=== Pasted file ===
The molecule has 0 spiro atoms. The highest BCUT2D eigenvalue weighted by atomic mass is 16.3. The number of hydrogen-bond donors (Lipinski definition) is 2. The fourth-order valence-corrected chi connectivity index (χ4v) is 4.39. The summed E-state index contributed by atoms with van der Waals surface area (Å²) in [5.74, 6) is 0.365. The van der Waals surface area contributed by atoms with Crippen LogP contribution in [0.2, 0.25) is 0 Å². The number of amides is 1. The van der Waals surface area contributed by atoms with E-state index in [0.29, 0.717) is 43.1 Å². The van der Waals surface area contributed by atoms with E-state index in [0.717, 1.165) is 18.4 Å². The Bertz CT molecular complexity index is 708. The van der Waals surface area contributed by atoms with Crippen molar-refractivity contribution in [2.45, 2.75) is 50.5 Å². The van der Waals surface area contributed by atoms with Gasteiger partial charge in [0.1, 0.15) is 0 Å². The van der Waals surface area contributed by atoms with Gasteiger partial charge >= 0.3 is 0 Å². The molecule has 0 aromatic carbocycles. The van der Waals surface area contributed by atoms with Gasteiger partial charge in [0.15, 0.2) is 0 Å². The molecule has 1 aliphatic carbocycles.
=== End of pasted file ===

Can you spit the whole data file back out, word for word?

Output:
The molecule has 0 spiro atoms. The highest BCUT2D eigenvalue weighted by atomic mass is 16.3. The number of hydrogen-bond donors (Lipinski definition) is 2. The fourth-order valence-corrected chi connectivity index (χ4v) is 4.39. The summed E-state index contributed by atoms with van der Waals surface area (Å²) in [5.74, 6) is 0.365. The van der Waals surface area contributed by atoms with Crippen LogP contribution in [0.2, 0.25) is 0 Å². The number of amides is 1. The van der Waals surface area contributed by atoms with E-state index in [0.29, 0.717) is 43.1 Å². The van der Waals surface area contributed by atoms with E-state index in [0.717, 1.165) is 18.4 Å². The Bertz CT molecular complexity index is 708. The van der Waals surface area contributed by atoms with Crippen molar-refractivity contribution in [2.45, 2.75) is 50.5 Å². The van der Waals surface area contributed by atoms with Gasteiger partial charge in [0.1, 0.15) is 0 Å². The van der Waals surface area contributed by atoms with Gasteiger partial charge >= 0.3 is 0 Å². The molecule has 0 aromatic carbocycles. The van der Waals surface area contributed by atoms with Gasteiger partial charge in [0.15, 0.2) is 0 Å². The molecule has 1 aliphatic carbocycles.